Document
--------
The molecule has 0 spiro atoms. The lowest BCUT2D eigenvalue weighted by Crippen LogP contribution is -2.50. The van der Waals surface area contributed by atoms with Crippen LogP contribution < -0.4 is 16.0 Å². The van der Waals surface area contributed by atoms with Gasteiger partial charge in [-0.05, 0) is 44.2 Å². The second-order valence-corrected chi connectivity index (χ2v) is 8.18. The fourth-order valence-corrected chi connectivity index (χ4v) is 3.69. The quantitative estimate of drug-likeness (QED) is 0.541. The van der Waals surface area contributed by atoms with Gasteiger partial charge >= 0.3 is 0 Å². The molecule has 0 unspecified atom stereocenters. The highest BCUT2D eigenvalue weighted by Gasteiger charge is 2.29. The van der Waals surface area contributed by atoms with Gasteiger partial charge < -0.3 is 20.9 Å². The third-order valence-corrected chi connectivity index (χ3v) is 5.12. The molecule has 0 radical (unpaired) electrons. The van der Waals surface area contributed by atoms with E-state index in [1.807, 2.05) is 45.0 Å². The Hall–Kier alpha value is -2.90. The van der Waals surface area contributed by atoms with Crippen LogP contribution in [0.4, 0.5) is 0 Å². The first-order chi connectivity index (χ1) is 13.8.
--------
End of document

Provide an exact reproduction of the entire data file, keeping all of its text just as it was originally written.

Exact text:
The molecule has 0 spiro atoms. The lowest BCUT2D eigenvalue weighted by Crippen LogP contribution is -2.50. The van der Waals surface area contributed by atoms with Crippen LogP contribution < -0.4 is 16.0 Å². The van der Waals surface area contributed by atoms with Gasteiger partial charge in [-0.05, 0) is 44.2 Å². The second-order valence-corrected chi connectivity index (χ2v) is 8.18. The fourth-order valence-corrected chi connectivity index (χ4v) is 3.69. The quantitative estimate of drug-likeness (QED) is 0.541. The van der Waals surface area contributed by atoms with Gasteiger partial charge >= 0.3 is 0 Å². The molecule has 0 unspecified atom stereocenters. The highest BCUT2D eigenvalue weighted by Gasteiger charge is 2.29. The van der Waals surface area contributed by atoms with Gasteiger partial charge < -0.3 is 20.9 Å². The third-order valence-corrected chi connectivity index (χ3v) is 5.12. The molecule has 0 radical (unpaired) electrons. The van der Waals surface area contributed by atoms with E-state index in [1.807, 2.05) is 45.0 Å². The Hall–Kier alpha value is -2.90. The van der Waals surface area contributed by atoms with Crippen LogP contribution in [0.4, 0.5) is 0 Å². The first-order chi connectivity index (χ1) is 13.8.